NOTE:  The following is extracted from the 1983 USFL Media Guide.  Supplemental information follows.

Bill Daniels and Alan Harmon, two men who have worked side-by-side in the cable television industry, are the general partners for the LA Express.

Numerous industry publications have referred to Daniels as "the father of cable television," the individual who has done the most to further growth of the cable television business with regards to the public interest.

Daniels is the chairman and owner of Daniels & Associates, Inc., in Denver, the alrgest investment banking firm in the United States devoted to the cable television industry.  Daniels is also actively involved in the operation of 23 cable television systems in 11 states.

Harmon's cable television experience covers 23 years.  A major portion of his career was spent working with Daniels & Associates.  Harmon now owns and operates his own cable television brokerage and consulting firm, Harmon and Company, in Englewood, CO.  His bueinss includes the ownership of 20 cable stations in six states.

Harmon is president of the Express, oversees the entire operation of the franchise and acts as liaison between the team and USFL league office.  He's also a member of the USFL executive committee.  Harmon is a graduate of the University of New Mexico with a degree in business administration.  He is a past president of the Colorado Cable Association and has served extensively on various committees for the National Cable Television Association.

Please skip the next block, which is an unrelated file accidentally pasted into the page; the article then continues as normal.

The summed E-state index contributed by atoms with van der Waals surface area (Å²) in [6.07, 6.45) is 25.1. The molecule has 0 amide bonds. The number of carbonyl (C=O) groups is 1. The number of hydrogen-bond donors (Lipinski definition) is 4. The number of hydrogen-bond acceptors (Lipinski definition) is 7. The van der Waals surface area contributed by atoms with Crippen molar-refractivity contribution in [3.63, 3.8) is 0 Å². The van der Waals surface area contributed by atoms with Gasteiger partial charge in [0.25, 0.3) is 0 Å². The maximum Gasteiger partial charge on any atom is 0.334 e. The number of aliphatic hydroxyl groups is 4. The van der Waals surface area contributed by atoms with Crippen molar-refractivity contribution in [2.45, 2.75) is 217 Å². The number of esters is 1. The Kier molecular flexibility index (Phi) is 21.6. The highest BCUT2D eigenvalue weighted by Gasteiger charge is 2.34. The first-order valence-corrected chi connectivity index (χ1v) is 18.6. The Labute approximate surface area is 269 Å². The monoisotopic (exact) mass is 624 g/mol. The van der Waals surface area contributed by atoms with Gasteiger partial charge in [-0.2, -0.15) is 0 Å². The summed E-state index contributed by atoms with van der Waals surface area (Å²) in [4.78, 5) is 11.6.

Daniels has been active in professional sports in the past.  He is a former owner of the Utah Stars franchise in the American Basketball Association, a league he served as chairman.  He also guided heavyweight boxer Ron Lyle to a title fight.

Owner and President

Los Angeles Express

Daniels was a candidate for governor of Colorado in 1974 and is a past Republican national committeeman from that state.  Daniels was a fighter pilot during both World War II and the Korean War, destroying 11 enemy aircraft.  He retired as a full commander in the U.S. Navy.  He makes his home both in Denver and Del Mar, CA.

Harmon and his wife Susan are the parents of five children and reside in Marina del Ray, CA.

Harmon and Daniels owned the Express for its inaugural 1983 season, selling the team to J. William Oldenburg, a colorful character with the nickname "Mr. Dynamite."  The men each returned to tending their cable television-related enterprises.  Harmon died on November 11, 1997, while Daniels died on March 7, 2000 after a long illness.  Daniels, known during his life as a man of compassion and generosity, continues "expressing" those traits through a charitable foundation he established.

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